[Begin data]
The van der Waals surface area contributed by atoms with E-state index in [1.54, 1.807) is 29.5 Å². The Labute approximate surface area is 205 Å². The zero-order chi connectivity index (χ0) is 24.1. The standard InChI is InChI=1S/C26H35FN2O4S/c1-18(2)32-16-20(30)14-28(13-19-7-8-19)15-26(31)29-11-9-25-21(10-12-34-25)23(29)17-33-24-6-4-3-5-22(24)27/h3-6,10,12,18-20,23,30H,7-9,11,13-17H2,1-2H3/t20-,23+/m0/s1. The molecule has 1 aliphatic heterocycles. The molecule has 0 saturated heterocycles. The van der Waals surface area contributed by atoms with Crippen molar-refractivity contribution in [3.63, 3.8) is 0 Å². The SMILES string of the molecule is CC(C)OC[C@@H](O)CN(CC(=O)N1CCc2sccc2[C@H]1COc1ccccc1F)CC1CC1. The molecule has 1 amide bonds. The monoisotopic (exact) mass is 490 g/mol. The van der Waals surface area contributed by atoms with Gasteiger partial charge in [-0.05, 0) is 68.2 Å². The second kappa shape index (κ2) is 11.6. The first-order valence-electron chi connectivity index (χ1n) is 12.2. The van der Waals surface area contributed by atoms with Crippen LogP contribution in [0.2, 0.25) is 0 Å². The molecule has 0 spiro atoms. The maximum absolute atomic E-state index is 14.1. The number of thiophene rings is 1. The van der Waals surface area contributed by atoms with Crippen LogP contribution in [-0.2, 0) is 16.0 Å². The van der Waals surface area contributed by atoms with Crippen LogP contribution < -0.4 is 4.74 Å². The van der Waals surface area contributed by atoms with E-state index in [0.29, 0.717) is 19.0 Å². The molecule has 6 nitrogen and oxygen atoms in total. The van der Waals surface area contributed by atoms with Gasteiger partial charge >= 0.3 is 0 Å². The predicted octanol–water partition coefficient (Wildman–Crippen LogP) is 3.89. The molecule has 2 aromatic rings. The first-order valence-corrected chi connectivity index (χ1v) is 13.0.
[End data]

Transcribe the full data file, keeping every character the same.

The van der Waals surface area contributed by atoms with E-state index in [1.54, 1.807) is 29.5 Å². The Labute approximate surface area is 205 Å². The zero-order chi connectivity index (χ0) is 24.1. The standard InChI is InChI=1S/C26H35FN2O4S/c1-18(2)32-16-20(30)14-28(13-19-7-8-19)15-26(31)29-11-9-25-21(10-12-34-25)23(29)17-33-24-6-4-3-5-22(24)27/h3-6,10,12,18-20,23,30H,7-9,11,13-17H2,1-2H3/t20-,23+/m0/s1. The molecule has 1 aliphatic heterocycles. The molecule has 0 saturated heterocycles. The van der Waals surface area contributed by atoms with Crippen molar-refractivity contribution in [3.63, 3.8) is 0 Å². The SMILES string of the molecule is CC(C)OC[C@@H](O)CN(CC(=O)N1CCc2sccc2[C@H]1COc1ccccc1F)CC1CC1. The molecule has 1 amide bonds. The monoisotopic (exact) mass is 490 g/mol. The van der Waals surface area contributed by atoms with Gasteiger partial charge in [-0.05, 0) is 68.2 Å². The second kappa shape index (κ2) is 11.6. The first-order valence-electron chi connectivity index (χ1n) is 12.2. The van der Waals surface area contributed by atoms with Crippen LogP contribution in [0.2, 0.25) is 0 Å². The molecule has 0 spiro atoms. The maximum absolute atomic E-state index is 14.1. The number of thiophene rings is 1. The van der Waals surface area contributed by atoms with Crippen LogP contribution in [-0.2, 0) is 16.0 Å². The van der Waals surface area contributed by atoms with Crippen LogP contribution < -0.4 is 4.74 Å². The van der Waals surface area contributed by atoms with E-state index in [0.29, 0.717) is 19.0 Å². The molecule has 6 nitrogen and oxygen atoms in total. The van der Waals surface area contributed by atoms with Gasteiger partial charge >= 0.3 is 0 Å². The predicted octanol–water partition coefficient (Wildman–Crippen LogP) is 3.89. The molecule has 2 aromatic rings. The first-order valence-corrected chi connectivity index (χ1v) is 13.0.